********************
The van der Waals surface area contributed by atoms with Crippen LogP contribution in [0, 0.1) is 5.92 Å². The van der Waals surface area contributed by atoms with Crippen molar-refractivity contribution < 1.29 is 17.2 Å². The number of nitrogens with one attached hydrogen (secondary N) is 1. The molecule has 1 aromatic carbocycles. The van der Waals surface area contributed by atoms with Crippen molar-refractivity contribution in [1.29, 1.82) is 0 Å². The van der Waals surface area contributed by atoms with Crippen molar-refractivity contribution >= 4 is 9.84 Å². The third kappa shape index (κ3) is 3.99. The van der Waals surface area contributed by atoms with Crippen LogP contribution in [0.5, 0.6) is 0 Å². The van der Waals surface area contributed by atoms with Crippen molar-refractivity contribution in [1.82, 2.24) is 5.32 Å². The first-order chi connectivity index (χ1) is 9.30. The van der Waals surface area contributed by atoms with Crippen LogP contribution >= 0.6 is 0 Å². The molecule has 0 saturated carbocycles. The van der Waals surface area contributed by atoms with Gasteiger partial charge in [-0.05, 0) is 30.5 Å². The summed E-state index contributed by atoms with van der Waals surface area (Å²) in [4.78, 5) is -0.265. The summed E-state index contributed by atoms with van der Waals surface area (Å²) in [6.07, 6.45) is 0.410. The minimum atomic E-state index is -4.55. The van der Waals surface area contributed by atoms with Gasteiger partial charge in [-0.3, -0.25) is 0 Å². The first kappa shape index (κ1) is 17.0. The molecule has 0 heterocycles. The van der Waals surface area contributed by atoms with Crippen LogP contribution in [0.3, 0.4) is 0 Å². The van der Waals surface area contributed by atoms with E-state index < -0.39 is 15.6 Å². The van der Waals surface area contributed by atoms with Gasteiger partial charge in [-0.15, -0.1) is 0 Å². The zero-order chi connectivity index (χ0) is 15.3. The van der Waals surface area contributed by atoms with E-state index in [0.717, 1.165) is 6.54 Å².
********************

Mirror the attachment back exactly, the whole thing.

The van der Waals surface area contributed by atoms with Crippen LogP contribution in [0, 0.1) is 5.92 Å². The van der Waals surface area contributed by atoms with Crippen molar-refractivity contribution < 1.29 is 17.2 Å². The number of nitrogens with one attached hydrogen (secondary N) is 1. The molecule has 1 aromatic carbocycles. The van der Waals surface area contributed by atoms with Crippen molar-refractivity contribution in [1.29, 1.82) is 0 Å². The van der Waals surface area contributed by atoms with Crippen molar-refractivity contribution >= 4 is 9.84 Å². The third kappa shape index (κ3) is 3.99. The van der Waals surface area contributed by atoms with Crippen LogP contribution in [0.5, 0.6) is 0 Å². The van der Waals surface area contributed by atoms with Crippen molar-refractivity contribution in [1.82, 2.24) is 5.32 Å². The first-order chi connectivity index (χ1) is 9.30. The van der Waals surface area contributed by atoms with Crippen LogP contribution >= 0.6 is 0 Å². The molecule has 0 saturated carbocycles. The van der Waals surface area contributed by atoms with Gasteiger partial charge in [-0.05, 0) is 30.5 Å². The summed E-state index contributed by atoms with van der Waals surface area (Å²) in [4.78, 5) is -0.265. The summed E-state index contributed by atoms with van der Waals surface area (Å²) in [6.07, 6.45) is 0.410. The minimum atomic E-state index is -4.55. The van der Waals surface area contributed by atoms with Gasteiger partial charge in [-0.3, -0.25) is 0 Å². The first kappa shape index (κ1) is 17.0. The molecule has 0 heterocycles. The van der Waals surface area contributed by atoms with Crippen LogP contribution in [0.3, 0.4) is 0 Å². The van der Waals surface area contributed by atoms with E-state index < -0.39 is 15.6 Å². The van der Waals surface area contributed by atoms with Gasteiger partial charge in [-0.15, -0.1) is 0 Å². The zero-order chi connectivity index (χ0) is 15.3. The van der Waals surface area contributed by atoms with E-state index in [0.717, 1.165) is 6.54 Å².